Linda TerHaar: Parking is an issue for which nearly everyone thinks they have the perfect answer; the answers can be wildly different. In my opinion, the city will probably never reach a state where there aren’t complaints and dissatisfaction about parking. I am pleased with staff’s efforts now to expand downtown parking capacity by working with owners of non-city lots, and by increasing on-street spaces. I continue to think that the city would benefit from expert analysis of present and future downtown parking needs.
Jack Ceo: Council addressed this very issue at last night’s Council meeting. We have been engaged in on-going conversation on the issue since Saline Main Street made a presentation on the topic about 2 months ago. Last night we rescinded a number of old traffic control orders that limited parking on McKay and Henry, freeing up more space for parking. The City Manager has also been in talks with several churches in the business district to see about utilizing their lots during weekdays. By seeking cooperative partnerships with people/institutions that own existing parking areas, we hope to increase parking availability. The City Manager is also going to talk to our engineering firm to see if they would update the parking study they did in 2002, to check if there are any changes in what they had then recommended. We are working to try proactively, and, at least cost, to increase the parking inventory in our downtown area.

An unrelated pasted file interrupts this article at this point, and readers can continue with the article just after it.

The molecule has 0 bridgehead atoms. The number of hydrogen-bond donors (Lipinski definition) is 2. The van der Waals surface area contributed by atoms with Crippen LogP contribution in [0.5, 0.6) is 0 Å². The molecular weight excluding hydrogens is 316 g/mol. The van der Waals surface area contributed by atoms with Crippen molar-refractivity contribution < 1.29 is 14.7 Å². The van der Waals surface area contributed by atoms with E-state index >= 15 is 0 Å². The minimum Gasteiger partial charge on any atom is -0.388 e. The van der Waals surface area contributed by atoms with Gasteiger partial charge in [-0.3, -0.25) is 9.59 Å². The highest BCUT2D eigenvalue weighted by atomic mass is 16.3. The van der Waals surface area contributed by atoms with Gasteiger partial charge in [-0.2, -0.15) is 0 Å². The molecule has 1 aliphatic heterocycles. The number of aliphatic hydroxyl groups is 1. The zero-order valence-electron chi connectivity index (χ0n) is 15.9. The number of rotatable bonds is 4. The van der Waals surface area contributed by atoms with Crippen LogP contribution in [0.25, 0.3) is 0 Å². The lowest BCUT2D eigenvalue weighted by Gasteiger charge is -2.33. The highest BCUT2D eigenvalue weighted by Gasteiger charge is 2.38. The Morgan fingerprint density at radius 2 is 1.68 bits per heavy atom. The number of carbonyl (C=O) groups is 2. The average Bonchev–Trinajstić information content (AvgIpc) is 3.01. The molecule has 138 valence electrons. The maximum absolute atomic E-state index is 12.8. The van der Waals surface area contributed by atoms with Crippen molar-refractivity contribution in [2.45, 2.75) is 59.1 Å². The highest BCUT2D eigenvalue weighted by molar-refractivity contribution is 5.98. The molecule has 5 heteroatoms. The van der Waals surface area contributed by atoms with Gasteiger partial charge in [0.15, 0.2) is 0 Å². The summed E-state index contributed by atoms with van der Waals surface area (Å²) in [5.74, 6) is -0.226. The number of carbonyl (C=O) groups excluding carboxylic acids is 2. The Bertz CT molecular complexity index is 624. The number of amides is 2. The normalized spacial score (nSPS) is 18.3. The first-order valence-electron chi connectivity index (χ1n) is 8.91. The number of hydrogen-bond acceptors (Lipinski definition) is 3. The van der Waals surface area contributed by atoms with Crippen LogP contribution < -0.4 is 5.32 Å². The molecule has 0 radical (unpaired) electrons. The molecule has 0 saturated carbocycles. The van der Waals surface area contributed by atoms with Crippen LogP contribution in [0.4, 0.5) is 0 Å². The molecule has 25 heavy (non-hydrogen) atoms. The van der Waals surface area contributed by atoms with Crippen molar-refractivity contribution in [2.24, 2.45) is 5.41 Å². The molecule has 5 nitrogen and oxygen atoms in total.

Heidi McClelland: I think the city staff is already being proactive on this by looking at the Saline Main Street studies and considering another study to research what best practices are in this matter. I don’t think there will be a perfect solution but I think it is critical that we are able to provide parking for downtown businesses, to maintain a healthy commercial center for residents to find services, goods, and entertainment downtown.